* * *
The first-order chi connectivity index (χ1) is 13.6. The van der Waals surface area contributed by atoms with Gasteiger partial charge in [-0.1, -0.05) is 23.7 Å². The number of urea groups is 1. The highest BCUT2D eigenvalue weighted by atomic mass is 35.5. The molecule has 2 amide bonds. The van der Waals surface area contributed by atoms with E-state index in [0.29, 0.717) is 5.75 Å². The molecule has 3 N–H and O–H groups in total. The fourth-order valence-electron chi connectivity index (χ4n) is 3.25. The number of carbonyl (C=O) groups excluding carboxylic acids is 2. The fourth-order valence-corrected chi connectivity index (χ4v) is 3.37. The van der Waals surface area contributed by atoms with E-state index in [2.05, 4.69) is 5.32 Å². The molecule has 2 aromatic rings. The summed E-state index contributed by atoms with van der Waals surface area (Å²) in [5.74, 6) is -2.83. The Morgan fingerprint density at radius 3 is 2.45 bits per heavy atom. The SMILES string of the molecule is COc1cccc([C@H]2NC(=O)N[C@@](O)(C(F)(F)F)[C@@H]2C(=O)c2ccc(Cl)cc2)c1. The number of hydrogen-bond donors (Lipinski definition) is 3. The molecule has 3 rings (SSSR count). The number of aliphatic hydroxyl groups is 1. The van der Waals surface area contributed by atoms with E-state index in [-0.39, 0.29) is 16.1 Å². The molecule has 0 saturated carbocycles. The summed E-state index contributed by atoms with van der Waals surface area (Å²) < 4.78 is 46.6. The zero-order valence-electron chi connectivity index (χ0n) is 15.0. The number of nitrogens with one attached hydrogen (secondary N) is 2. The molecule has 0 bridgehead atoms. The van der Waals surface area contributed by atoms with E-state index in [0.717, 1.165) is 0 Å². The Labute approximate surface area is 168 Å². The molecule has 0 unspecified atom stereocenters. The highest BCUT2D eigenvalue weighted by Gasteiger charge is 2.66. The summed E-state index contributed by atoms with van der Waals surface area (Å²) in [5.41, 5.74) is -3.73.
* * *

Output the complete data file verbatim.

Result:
The first-order chi connectivity index (χ1) is 13.6. The van der Waals surface area contributed by atoms with Gasteiger partial charge in [-0.1, -0.05) is 23.7 Å². The number of urea groups is 1. The highest BCUT2D eigenvalue weighted by atomic mass is 35.5. The molecule has 2 amide bonds. The van der Waals surface area contributed by atoms with E-state index in [0.29, 0.717) is 5.75 Å². The molecule has 3 N–H and O–H groups in total. The fourth-order valence-electron chi connectivity index (χ4n) is 3.25. The number of carbonyl (C=O) groups excluding carboxylic acids is 2. The fourth-order valence-corrected chi connectivity index (χ4v) is 3.37. The van der Waals surface area contributed by atoms with E-state index in [2.05, 4.69) is 5.32 Å². The molecule has 2 aromatic rings. The summed E-state index contributed by atoms with van der Waals surface area (Å²) in [5.74, 6) is -2.83. The Morgan fingerprint density at radius 3 is 2.45 bits per heavy atom. The SMILES string of the molecule is COc1cccc([C@H]2NC(=O)N[C@@](O)(C(F)(F)F)[C@@H]2C(=O)c2ccc(Cl)cc2)c1. The number of hydrogen-bond donors (Lipinski definition) is 3. The molecule has 3 rings (SSSR count). The number of aliphatic hydroxyl groups is 1. The van der Waals surface area contributed by atoms with E-state index in [-0.39, 0.29) is 16.1 Å². The molecule has 0 saturated carbocycles. The summed E-state index contributed by atoms with van der Waals surface area (Å²) < 4.78 is 46.6. The zero-order valence-electron chi connectivity index (χ0n) is 15.0. The number of nitrogens with one attached hydrogen (secondary N) is 2. The molecule has 0 bridgehead atoms. The van der Waals surface area contributed by atoms with E-state index in [0.717, 1.165) is 0 Å². The Labute approximate surface area is 168 Å². The molecule has 0 unspecified atom stereocenters. The highest BCUT2D eigenvalue weighted by Gasteiger charge is 2.66. The summed E-state index contributed by atoms with van der Waals surface area (Å²) in [5.41, 5.74) is -3.73.